Tuesday, May 15, 2012



Welcome to a Canberra winter morning! This was our backyard yesterday morning – the temperature was a fresh –4*C! There was a nice coating of frost over the lawn, and the Sarracenia growing outside.


Here is a S. purpurea ssp. venosa from Triffid Park nicely frosted up. Note the thin layer of ice in the pitcher at bottom left and in the water tray. The Sphagnum and peat I use also freeze solid in smaller pots without harming the plants in any way; some northern hemisphere growers report pots being frozen solid for weeks on end with no harm caused to their plants.

S_leucophylla_hybrid_frosty  S_flava_frosted

Frost forms on items that are able to change temperature faster than surrounding items, including the air. For this reason, more frost develops on dried plant material – including dead Sarracenia pitchers – than on live plant material. Compare the amount of frost on the live S. leucophylla hybrid pitchers (above left) than the dead S. flava pitcher (above right).


Leaving some dead leaves on your Sarracenia collection can encourage light frosts to form preferentially on the dead leaves if there is a light frost. I personally don’t do this because I am rather fastidious with my collection’s hygiene, but others do with good results.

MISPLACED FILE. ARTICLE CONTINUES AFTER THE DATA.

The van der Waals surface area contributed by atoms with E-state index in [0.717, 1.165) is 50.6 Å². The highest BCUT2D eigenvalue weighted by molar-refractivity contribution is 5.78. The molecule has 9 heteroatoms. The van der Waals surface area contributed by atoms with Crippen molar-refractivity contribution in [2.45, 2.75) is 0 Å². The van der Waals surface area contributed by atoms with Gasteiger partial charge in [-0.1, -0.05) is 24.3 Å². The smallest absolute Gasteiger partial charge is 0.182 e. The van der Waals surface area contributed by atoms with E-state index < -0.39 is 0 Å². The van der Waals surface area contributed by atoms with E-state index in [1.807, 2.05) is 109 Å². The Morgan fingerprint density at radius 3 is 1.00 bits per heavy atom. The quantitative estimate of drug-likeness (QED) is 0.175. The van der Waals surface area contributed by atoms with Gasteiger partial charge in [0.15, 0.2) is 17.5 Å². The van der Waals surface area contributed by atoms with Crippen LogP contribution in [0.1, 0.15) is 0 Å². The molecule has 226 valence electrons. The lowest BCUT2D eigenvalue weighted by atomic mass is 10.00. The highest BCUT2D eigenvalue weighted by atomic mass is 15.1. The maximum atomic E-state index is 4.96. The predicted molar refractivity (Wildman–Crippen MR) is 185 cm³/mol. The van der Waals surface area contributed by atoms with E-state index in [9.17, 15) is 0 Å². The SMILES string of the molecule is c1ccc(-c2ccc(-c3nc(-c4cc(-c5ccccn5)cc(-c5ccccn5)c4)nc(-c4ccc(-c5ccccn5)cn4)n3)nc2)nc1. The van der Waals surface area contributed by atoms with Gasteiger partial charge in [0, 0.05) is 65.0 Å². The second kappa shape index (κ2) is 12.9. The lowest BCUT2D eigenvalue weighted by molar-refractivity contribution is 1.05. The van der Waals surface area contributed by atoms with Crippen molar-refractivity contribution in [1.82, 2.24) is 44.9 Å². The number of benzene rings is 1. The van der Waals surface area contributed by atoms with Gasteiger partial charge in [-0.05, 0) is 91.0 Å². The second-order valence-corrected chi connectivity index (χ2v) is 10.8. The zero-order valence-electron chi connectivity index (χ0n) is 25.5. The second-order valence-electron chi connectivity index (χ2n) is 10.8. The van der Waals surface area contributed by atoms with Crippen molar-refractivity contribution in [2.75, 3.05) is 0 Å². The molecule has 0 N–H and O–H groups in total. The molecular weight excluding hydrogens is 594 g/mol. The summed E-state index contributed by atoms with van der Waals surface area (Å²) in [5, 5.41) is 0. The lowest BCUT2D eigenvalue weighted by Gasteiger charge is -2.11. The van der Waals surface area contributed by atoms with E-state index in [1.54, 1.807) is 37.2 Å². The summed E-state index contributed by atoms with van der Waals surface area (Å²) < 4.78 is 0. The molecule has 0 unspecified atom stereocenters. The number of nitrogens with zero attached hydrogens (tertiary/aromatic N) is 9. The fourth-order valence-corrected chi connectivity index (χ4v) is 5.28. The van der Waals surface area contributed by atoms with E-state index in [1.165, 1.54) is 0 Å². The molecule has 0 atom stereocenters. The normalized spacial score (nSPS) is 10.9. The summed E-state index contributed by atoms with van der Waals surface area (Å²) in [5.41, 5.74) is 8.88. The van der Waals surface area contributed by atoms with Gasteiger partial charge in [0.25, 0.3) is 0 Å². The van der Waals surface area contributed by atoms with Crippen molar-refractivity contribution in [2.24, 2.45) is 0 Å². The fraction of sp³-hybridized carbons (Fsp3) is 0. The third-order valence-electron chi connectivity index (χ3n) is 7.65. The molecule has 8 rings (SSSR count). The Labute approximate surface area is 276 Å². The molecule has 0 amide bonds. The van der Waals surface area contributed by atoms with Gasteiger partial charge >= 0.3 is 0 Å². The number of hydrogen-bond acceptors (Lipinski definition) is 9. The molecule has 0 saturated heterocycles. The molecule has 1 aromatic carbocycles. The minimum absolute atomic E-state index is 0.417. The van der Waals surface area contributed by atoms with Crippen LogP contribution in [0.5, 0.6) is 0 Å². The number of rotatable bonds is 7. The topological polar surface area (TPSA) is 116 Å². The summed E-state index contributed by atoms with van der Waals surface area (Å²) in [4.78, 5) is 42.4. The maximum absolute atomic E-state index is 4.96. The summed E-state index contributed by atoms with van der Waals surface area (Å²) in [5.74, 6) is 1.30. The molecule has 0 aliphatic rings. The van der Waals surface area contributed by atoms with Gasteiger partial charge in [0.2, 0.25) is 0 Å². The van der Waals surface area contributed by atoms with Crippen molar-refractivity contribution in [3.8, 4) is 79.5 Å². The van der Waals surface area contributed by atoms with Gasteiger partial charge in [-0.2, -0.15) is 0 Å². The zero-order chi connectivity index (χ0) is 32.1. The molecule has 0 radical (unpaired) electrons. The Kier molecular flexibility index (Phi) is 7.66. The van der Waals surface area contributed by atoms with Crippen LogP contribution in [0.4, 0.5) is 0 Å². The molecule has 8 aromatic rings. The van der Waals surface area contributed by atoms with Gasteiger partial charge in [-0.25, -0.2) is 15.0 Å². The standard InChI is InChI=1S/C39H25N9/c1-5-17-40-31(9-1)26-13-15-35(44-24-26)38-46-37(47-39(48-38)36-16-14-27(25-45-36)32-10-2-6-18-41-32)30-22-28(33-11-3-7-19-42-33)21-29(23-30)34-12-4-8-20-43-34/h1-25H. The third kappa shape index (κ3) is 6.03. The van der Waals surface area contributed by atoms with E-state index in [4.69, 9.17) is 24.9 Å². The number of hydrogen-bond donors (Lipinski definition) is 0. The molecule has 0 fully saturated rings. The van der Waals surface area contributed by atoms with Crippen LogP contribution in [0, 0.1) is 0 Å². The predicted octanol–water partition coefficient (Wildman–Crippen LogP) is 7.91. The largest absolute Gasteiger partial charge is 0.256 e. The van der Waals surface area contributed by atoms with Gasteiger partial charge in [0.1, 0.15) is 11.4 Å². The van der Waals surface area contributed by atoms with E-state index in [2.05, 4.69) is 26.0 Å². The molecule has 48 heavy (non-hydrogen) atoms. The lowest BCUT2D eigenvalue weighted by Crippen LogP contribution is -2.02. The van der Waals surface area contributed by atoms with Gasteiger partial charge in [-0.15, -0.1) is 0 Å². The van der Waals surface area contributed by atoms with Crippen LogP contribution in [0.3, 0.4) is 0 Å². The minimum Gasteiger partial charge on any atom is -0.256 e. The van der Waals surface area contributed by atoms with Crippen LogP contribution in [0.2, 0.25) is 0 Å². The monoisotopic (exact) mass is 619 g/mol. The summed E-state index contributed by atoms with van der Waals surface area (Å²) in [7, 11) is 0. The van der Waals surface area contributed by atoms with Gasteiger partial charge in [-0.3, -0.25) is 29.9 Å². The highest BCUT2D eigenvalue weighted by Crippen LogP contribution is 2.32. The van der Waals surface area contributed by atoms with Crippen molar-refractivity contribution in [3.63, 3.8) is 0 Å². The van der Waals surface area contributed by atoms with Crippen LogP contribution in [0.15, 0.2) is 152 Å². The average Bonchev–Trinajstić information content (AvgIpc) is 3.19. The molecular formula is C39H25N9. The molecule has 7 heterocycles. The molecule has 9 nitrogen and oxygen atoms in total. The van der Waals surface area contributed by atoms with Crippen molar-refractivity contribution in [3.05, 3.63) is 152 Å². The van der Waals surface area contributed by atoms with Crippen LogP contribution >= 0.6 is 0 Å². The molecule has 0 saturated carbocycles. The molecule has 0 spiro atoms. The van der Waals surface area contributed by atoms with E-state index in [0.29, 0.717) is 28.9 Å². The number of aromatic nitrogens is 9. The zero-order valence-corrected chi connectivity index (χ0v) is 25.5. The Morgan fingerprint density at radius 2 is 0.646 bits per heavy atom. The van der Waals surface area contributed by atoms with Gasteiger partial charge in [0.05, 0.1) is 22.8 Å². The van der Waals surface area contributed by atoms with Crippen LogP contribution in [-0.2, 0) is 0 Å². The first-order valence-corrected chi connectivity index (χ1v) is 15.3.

Stringing materials with lower specific heat around plants in your collection should also have the same effect – I thought frost decoys sounded like a nice name for such materials while researching how frost forms. Some lightweight cane fencing would likely work well as a frost decoy because it has essentially no thermal mass, but something darker would likely be even better, as it would radiate heat more efficiently. Even so, the use of frost decoys will only delay the formation of frost, not prevent it entirely. This means they will not allow you to grow Nepenthes under frosty conditions, for example. However, frost decoys would likely be helpful where frosts are not severe by distracting frost from forming on frost tolerant but sensitive plants like subtropical Drosera. Mulch works in much the same way, with the added benefit of providing insulation.